Mile 517 to 541
The door to my Hiker Town bungalow does not latch and the wind bangs it open and closed all night. I am just thankful not to be cowboy camping, with desert sand blowing all in my face. I get up early to take advantage of the kitchen. I make and consume 4 servings of four-cheese instant mashed potatoes for breakfast.
We leave Hiker Town before sunrise to walk the aqueducts. The first is open water and we wish we had a canoe. I chuckle at a warning sign that says I “may” drown. Apparently, after serious consideration, permission to drown has been granted.
The second is a buried pipe, which I hike directly on top of for miles and miles. Eventually I come to a sign painted on the pipe that warns it is under extreme pressure, stay 100 feet away. We are fenced in by local property owners and we could not be 100 feet away from the pipe if we wanted. We wonder if we may die from an explosion, or perhaps that permission paperwork is still being processed.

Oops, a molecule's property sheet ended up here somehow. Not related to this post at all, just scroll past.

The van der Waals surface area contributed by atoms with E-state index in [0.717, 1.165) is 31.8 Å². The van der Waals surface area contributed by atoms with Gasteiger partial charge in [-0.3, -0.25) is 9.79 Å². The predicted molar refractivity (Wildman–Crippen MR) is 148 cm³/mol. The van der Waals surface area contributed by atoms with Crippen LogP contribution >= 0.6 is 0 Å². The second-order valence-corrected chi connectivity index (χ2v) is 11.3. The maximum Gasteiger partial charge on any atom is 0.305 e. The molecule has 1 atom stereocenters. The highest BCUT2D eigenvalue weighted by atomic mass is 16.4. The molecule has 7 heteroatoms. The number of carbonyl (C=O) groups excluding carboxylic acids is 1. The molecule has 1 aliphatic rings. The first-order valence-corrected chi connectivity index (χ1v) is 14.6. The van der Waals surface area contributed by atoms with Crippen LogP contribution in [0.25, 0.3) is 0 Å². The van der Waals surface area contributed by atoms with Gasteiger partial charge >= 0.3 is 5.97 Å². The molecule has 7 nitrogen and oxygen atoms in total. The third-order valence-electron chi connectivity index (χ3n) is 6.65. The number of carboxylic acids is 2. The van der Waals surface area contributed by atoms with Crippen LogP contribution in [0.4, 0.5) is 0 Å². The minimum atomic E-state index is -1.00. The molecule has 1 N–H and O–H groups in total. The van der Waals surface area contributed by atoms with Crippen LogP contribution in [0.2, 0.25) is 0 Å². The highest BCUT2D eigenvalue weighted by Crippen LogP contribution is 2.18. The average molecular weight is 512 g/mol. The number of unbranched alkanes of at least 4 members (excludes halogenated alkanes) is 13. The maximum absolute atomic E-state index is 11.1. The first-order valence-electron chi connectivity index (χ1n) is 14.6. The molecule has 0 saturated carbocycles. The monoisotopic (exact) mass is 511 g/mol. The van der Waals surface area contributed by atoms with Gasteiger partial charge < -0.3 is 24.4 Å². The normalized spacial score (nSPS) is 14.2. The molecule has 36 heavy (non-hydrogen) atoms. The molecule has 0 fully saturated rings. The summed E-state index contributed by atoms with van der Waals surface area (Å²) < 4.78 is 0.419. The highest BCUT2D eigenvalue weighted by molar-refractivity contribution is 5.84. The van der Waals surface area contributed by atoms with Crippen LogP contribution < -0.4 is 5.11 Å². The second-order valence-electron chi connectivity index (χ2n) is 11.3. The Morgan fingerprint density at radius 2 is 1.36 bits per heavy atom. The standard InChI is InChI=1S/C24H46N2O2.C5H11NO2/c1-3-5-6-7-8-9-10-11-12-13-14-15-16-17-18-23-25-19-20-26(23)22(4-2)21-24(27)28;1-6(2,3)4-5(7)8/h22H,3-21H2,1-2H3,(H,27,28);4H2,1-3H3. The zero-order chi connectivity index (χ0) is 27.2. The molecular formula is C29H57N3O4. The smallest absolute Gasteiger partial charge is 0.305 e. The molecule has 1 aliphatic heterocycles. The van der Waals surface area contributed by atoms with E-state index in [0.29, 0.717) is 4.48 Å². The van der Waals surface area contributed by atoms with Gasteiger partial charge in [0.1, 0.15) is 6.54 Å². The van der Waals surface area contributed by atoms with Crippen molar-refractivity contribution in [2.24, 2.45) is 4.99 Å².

Although we are walking next to and directly on top of enough water for all of Southern California, we have no access to any of it. There used to be access holes where PCT hikers could lower a scooper, but those have all been sealed. Our next water source, a leaking plastic blue drum, is 16 miles away. Most of the hike is flat, through sandy aqueduct access roads, surrounded by shrubs and Joshua trees.
After getting water, we snack and sleep under a bridge in true hobo fashion. There are eight of us, and we look like a homeless encampment, minus the shopping carts. We are resting up for a big windy climb through a massive alternative energy windmill farm. Again there is a warning about no trespassing because of extremely dangerous wind turbines and underground power lines, and a special note saying open to PCT hikers. Apparently our permission to die has been granted here as well.
We stop to camp at a tiny trickle of oh so yummy seriously needs to be filtered water. There is no more water for the next 28 miles, unless someone has set up a cache, but those are difficult to count on. So I guess we may actually die.